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acted actors Alleyn allowed Apparently authorities Bankside Bear Bear Garden Blackfriars building built Burbage called Chamber Chapel Children close Cockpit Collections continued Court Curtain December described Diary documents early English erected Evans evidence fact February feet Field Fortune galleries give given Globe granted Greg ground Hall Henry Henslowe Hope interesting James John King King's Lane late later lease letter license London Lord Lord Mayor manager March Master occupied organization original performances persons play players playhouse present printed Privy Council probably Queen reason records Red Bull referred Revels Richard rooms Rose royal Salisbury Court says secured seems Shakespeare share shows side stage Street Swan Theatre Thomas tion troupe unto View Wallace warrant Whitefriars William Beeston writes
Page 341 - On this unworthy scaffold to bring forth So great an object : can this cockpit hold The vasty fields of France ? or may we cram Within this wooden O the very casques That did affright the air at Agincourt...
Page 203 - Nay, their endeavour keeps in the wonted pace : but there is, sir, an aery of children, little eyases, that cry out on the top of question, and are most tyrannically clapped for 't : these are now the fashion, and so berattle the common stages— so they call them— that many wearing rapiers are afraid of goose-quills and dare scarce come thither.
Page 248 - True,' representing some principal pieces of the reign of Henry VIII., which was set forth with many extraordinary circumstances of pomp and majesty, even to the matting of the stage ; the Knights of the Order, with their Georges and...
Page 359 - Here, in the Park, we met with Mr. Salisbury, who took Mr. Creed and me to the Cockpit to see " The Moor of Venice," which was well done. Burt acted the Moor ;2 by the same token, a very pretty lady that sat by me called out, to see Desdemona smothered.
Page 128 - ... tired. To this entertainment, there often follows that of whipping a blinded bear, which is performed by five or six men, standing circularly with whips, which they exercise upon him without any mercy, as he cannot escape from them because of his chain ; he defends himself with all his force and skill, throwing down all who come within his reach, and are not active enough to get out of it, and tearing the whips out of their hands, and breaking them.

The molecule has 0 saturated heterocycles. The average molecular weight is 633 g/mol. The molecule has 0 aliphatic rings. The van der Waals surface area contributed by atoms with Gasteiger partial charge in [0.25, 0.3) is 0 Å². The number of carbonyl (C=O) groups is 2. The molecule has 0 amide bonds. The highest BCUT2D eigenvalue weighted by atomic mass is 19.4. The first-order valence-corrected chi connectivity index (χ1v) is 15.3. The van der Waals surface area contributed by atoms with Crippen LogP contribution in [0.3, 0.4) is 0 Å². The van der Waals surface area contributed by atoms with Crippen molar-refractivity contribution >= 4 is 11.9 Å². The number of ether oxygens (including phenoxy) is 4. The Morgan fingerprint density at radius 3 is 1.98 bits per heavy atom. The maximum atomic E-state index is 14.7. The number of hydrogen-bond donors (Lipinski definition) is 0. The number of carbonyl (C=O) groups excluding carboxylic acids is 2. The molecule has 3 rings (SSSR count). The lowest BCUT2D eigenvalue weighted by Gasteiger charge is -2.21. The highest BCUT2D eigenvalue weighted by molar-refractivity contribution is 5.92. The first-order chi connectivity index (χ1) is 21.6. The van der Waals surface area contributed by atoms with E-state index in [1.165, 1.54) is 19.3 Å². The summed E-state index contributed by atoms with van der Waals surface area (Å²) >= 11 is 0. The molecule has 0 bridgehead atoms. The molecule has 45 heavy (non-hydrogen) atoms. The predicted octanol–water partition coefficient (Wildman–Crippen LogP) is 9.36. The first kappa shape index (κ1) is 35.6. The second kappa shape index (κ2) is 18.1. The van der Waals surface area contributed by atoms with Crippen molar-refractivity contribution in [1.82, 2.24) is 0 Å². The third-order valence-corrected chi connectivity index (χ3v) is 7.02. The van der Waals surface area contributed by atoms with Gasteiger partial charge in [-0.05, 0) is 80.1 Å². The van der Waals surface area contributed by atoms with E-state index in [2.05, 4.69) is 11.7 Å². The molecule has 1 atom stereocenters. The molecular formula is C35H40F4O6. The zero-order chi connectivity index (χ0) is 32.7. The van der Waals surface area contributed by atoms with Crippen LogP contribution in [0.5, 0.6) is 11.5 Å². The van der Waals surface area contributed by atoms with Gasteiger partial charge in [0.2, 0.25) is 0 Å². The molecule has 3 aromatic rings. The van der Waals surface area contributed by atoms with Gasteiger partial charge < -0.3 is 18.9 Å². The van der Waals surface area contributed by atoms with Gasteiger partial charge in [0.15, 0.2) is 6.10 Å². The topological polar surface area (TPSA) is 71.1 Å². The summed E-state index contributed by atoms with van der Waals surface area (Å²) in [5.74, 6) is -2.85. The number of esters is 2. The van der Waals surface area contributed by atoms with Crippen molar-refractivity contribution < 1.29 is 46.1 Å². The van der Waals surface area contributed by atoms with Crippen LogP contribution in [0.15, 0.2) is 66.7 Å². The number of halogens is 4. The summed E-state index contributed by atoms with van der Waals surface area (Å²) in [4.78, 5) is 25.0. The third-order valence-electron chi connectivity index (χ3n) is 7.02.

Page 439 - BACON and Shakespeare, an Inquiry touching Players, Playhouses, and Play-writers, in the Reign of Q. Elizabeth ; to which is appended an Abstract of a Manuscript Autobiography of Tobie Matthews, by WH SMITH.
Page 87 - Middlesex received a letter from the Privy Council : '. . . We do understand that certain players that use to recite their plays at the Curtain in Moorfields do represent upon the stage in their interludes the persons of some gentlemen of good desert and quality that are yet alive under obscure manner, but yet in such sort as all the hearers may take notice both of the matter and the persons that are meant thereby.
Page 127 - There is still another place, built in the form of a Theatre, which serves for the baiting of Bulls and Bears ; they are fastened behind, and then worried by great English bull-dogs; but not without great...
Page 260 - We have but collected them, and done an office to the dead, to procure his orphans guardians; without ambition either of self-profit or fame; only to keep the memory of so worthy a friend and fellow alive as was our Shakespeare, by humble offer of his plays to your most noble patronage.
Page 355 - They made up one company out of all the scattered members of several, and in the winter before the King's murder, 1648, they ventured to act some plays, with as much caution and privacy as could be at the Cockpit. They continued undisturbed for three or four days; but, at last, as they were presenting the tragedy of the Bloody Brother...